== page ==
Peter Fecci

Overview:

As the Director of both the Brain Tumor Immunotherapy Program and the Center for Brain and Spine Metastasis at Duke University, I focus our programmatic interests on the design, optimization, and monitoring of immune-based treatment platforms for patients with intracranial tumors, whether primary or metastatic. Within this broad scope, however, my own group looks more specifically at limitations to immunotherapeutic success, with a particular focus on understanding and reversing T cell dysfunction in patients with glioblastoma (GBM) and brain metastases. We employ a systematic approach to categorizing T cell dysfunction (Woroniecka et al, Clin Cancer Res 2018 Aug 15;24(16):3792-3802), and whereas our earlier work addressed concerns for regulatory T cell-induced tolerance, we now heavily study T cell ignorance and exhaustion, as well. Regarding the former, we recently published the novel phenomenon of S1P1-mediated bone marrow T cell sequestration in patients with intracranial tumors (Chongsathidkiet et al, Nat Medicine 2018 Sep;24(9):1459-1468). Regarding the latter, we have likewise recently identified and characterized exhaustion as a significant limitation to T-cell function within GBM (Woroniecka et al, Clin Cancer Res 2018 Sep 1;24(17):4175-4186). I very much look to collaboratively integrate our approaches with others investigating innovative treatment options. I continue my focus on combining strategies for reversing T cell deficits with current and novel immune-based platforms as a means of deriving and improving rational and precise anti-tumor therapies. It is my sincerest desire to forge a career focused on co-operative, multi-disciplinary, organized brain tumor therapy. Ultimately, my goal is to help coordinate the efforts of a streamlined and effective center for brain tumor research and clinical care. I hope to play some role in ushering in a period where the science and treatment arms of brain tumor therapy suffer no disjoint, but instead represent the convergent efforts of researchers, neuro-oncologists, medical oncologists, radiation oncologists, biomedical engineers, and neurosurgeons alike. I hope to see such synergy become standard of care.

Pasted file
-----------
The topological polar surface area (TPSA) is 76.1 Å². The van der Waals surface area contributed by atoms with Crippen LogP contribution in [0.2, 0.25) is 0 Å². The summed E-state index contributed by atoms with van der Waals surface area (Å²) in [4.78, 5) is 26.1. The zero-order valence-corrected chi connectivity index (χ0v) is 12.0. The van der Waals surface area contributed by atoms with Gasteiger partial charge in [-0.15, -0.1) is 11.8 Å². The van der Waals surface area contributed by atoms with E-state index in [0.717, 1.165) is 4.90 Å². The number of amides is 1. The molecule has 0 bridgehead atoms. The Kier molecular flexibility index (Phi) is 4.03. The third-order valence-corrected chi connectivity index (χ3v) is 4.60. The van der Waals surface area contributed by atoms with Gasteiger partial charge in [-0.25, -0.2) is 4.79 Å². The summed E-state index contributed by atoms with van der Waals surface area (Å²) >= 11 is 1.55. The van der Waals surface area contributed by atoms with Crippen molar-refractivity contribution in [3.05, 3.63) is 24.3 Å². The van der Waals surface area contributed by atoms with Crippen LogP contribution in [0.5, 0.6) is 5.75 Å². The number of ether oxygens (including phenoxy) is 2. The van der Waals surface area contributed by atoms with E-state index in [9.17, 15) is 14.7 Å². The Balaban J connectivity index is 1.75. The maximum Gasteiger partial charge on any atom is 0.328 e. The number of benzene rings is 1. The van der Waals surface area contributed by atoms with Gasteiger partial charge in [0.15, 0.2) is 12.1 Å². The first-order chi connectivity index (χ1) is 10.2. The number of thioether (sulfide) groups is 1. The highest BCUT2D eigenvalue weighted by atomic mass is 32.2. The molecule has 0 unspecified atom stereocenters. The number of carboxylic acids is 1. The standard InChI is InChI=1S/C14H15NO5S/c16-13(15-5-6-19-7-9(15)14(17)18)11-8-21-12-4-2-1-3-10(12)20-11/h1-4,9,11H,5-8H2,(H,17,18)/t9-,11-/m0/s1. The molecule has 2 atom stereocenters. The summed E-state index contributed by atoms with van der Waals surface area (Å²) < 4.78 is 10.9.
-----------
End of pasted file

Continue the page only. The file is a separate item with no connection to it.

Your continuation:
Positions:

Associate Professor of Neurosurgery

Neurosurgery
School of Medicine

Assistant Research Professor in Immunology

Immunology
School of Medicine

Associate Professor in Pathology

Pathology
School of Medicine

Member of the Duke Cancer Institute

Duke Cancer Institute
School of Medicine

Education:

M.D. 2007

Duke University School of Medicine

Ph.D. 2007

Duke University

Internship, General Surgery

Massachusetts General Hospital

Residency, Neurosurgery

Massachusetts General Hospital

Postdoctoral Fellow

Dana Farber Cancer Institute

Instructor, Neurosurgery

Massachusetts General Hospital

Grants:

Laser Ablation using Robotic Neuroblate System (LAANTERN)

Administered By
Neurosurgery
Role
Principal Investigator
Start Date
End Date

NINDS Research Education Programs for Residents and Fellows in Neurosurgery

Administered By
Neurosurgery
Awarded By
National Institutes of Health
Role
Principal Investigator
Start Date
End Date

LITT and Short Course Radiation for Patients with GBM Requiring Standard Treatment Alternatives (LASR)

Administered By
Duke Cancer Institute
Role
Principal Investigator
Start Date
End Date

Directed Chemotherapy Delivery for Leptomeningeal Metastases

Administered By
Neurosurgery
Role
Co Investigator
Start Date
End Date

Validation of Novel Therapeutic Approach for Leptomeningeal Metastases

Administered By
Neurosurgery
Role
Co Investigator
Start Date
End Date

Publications:

CAR T cells and checkpoint inhibition for the treatment of glioblastoma.